• 25. Microscopic Characteristics Characteristics Solid KE Vibrational PE High Liquid Gas Mostly Vibrational Translational Rotational Higher Some Rotational Higher Translational Vibrational Higher Highest
  • 26. Fluids Liquids Gases are both fluids Because they FLOW
  • 27. Arrangement of Particles - 1 Solids •Closely packed •Strongly bonded to neighbours •held rigidly in a fixed position •the force of attraction between particles gives them PE
  • 28. Arrangement of Particles - 2 Liquids •Still closely packed •Bonding is still quite strong •Not held rigidly in a fixed position and bonds can break and reform •PE of the particles is higher than a solid because the distance between the particles is higher
  • 29. Arrangement of Particles - 3 Gases •Widely spaced •Only interact significantly on closest approach or collision •Have a much higher PE than liquids because the particles are furthest apart
  • 30. Changes of State A substance can undergo changes of state or phase changes at different temperatures Pure substances have definite melting and boiling points which are characteristic of the substance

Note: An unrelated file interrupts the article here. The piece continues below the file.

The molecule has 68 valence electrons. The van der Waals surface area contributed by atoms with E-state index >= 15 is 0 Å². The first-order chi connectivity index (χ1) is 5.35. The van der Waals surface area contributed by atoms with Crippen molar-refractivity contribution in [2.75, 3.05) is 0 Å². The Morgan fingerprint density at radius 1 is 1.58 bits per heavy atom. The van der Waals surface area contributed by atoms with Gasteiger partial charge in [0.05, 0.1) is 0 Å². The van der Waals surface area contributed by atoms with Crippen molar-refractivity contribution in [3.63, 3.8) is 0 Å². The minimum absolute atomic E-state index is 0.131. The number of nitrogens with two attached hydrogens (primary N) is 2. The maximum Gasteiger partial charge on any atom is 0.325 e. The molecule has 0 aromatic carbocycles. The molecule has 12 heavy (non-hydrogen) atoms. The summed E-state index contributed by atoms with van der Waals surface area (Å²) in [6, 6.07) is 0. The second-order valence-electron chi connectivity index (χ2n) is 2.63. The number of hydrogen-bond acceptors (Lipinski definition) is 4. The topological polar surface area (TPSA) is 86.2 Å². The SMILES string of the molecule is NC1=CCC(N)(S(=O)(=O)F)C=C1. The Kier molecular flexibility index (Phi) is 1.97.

• 31. Changes of State - 2 The moving particle theory can be used to explain the microscopic behaviour of these phase changes • When the solid is heated the particles of the solid vibrate at an increasing rate as the temperature is increased • The vibrational KE of the particles increases
  • 32. Changes of State -3 • At the melting point a temperature is reached at which the particles vibrate with sufficient thermal energy to break from their fixed positions and begin to slip over each other • As the solid continues to melt more and more particles gain sufficient energy to overcome the forces between the particles and over time all the solid particles are changed to a liquid • The PE of the system increases as the particles move apart